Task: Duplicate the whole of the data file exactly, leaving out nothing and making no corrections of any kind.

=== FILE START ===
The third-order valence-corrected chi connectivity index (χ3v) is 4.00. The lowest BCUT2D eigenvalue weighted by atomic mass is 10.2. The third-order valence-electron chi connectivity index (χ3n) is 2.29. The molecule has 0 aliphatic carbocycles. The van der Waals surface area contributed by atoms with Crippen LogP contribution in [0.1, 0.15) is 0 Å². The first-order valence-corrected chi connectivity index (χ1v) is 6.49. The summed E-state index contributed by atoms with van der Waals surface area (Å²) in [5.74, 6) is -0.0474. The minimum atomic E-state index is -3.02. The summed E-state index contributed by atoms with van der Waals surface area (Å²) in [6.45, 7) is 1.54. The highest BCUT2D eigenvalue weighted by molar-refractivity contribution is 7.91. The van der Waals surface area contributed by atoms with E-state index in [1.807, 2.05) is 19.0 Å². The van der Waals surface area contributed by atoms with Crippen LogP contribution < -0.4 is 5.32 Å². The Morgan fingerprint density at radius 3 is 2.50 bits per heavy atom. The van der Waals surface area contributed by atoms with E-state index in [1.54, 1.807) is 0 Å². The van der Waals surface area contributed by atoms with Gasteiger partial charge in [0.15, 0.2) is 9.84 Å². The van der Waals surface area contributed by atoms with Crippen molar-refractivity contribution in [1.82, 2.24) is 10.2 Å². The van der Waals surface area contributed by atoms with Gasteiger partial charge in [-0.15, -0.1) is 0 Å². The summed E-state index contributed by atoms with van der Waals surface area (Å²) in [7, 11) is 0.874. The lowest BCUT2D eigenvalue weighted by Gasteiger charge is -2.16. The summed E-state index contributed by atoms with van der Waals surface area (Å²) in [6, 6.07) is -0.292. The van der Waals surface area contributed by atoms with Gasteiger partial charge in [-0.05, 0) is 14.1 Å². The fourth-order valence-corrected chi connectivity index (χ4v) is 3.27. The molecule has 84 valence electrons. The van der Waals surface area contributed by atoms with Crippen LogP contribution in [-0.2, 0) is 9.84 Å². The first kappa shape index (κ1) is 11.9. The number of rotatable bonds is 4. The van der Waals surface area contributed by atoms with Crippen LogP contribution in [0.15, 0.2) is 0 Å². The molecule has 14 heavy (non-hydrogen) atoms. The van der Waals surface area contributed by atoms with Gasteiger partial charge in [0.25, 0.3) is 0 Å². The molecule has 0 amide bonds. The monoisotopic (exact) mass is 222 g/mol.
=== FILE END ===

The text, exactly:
The third-order valence-corrected chi connectivity index (χ3v) is 4.00. The lowest BCUT2D eigenvalue weighted by atomic mass is 10.2. The third-order valence-electron chi connectivity index (χ3n) is 2.29. The molecule has 0 aliphatic carbocycles. The van der Waals surface area contributed by atoms with Crippen LogP contribution in [0.1, 0.15) is 0 Å². The first-order valence-corrected chi connectivity index (χ1v) is 6.49. The summed E-state index contributed by atoms with van der Waals surface area (Å²) in [5.74, 6) is -0.0474. The minimum atomic E-state index is -3.02. The summed E-state index contributed by atoms with van der Waals surface area (Å²) in [6.45, 7) is 1.54. The highest BCUT2D eigenvalue weighted by molar-refractivity contribution is 7.91. The van der Waals surface area contributed by atoms with E-state index in [1.807, 2.05) is 19.0 Å². The van der Waals surface area contributed by atoms with Crippen LogP contribution < -0.4 is 5.32 Å². The Morgan fingerprint density at radius 3 is 2.50 bits per heavy atom. The van der Waals surface area contributed by atoms with E-state index in [1.54, 1.807) is 0 Å². The van der Waals surface area contributed by atoms with Gasteiger partial charge in [0.15, 0.2) is 9.84 Å². The van der Waals surface area contributed by atoms with Crippen molar-refractivity contribution in [1.82, 2.24) is 10.2 Å². The van der Waals surface area contributed by atoms with Gasteiger partial charge in [-0.15, -0.1) is 0 Å². The summed E-state index contributed by atoms with van der Waals surface area (Å²) in [7, 11) is 0.874. The lowest BCUT2D eigenvalue weighted by Gasteiger charge is -2.16. The summed E-state index contributed by atoms with van der Waals surface area (Å²) in [6, 6.07) is -0.292. The van der Waals surface area contributed by atoms with Gasteiger partial charge in [-0.05, 0) is 14.1 Å². The fourth-order valence-corrected chi connectivity index (χ4v) is 3.27. The molecule has 84 valence electrons. The van der Waals surface area contributed by atoms with Crippen LogP contribution in [-0.2, 0) is 9.84 Å². The first kappa shape index (κ1) is 11.9. The number of rotatable bonds is 4. The van der Waals surface area contributed by atoms with Crippen LogP contribution in [0.15, 0.2) is 0 Å². The molecule has 14 heavy (non-hydrogen) atoms. The van der Waals surface area contributed by atoms with Gasteiger partial charge in [0.25, 0.3) is 0 Å². The molecule has 0 amide bonds. The monoisotopic (exact) mass is 222 g/mol.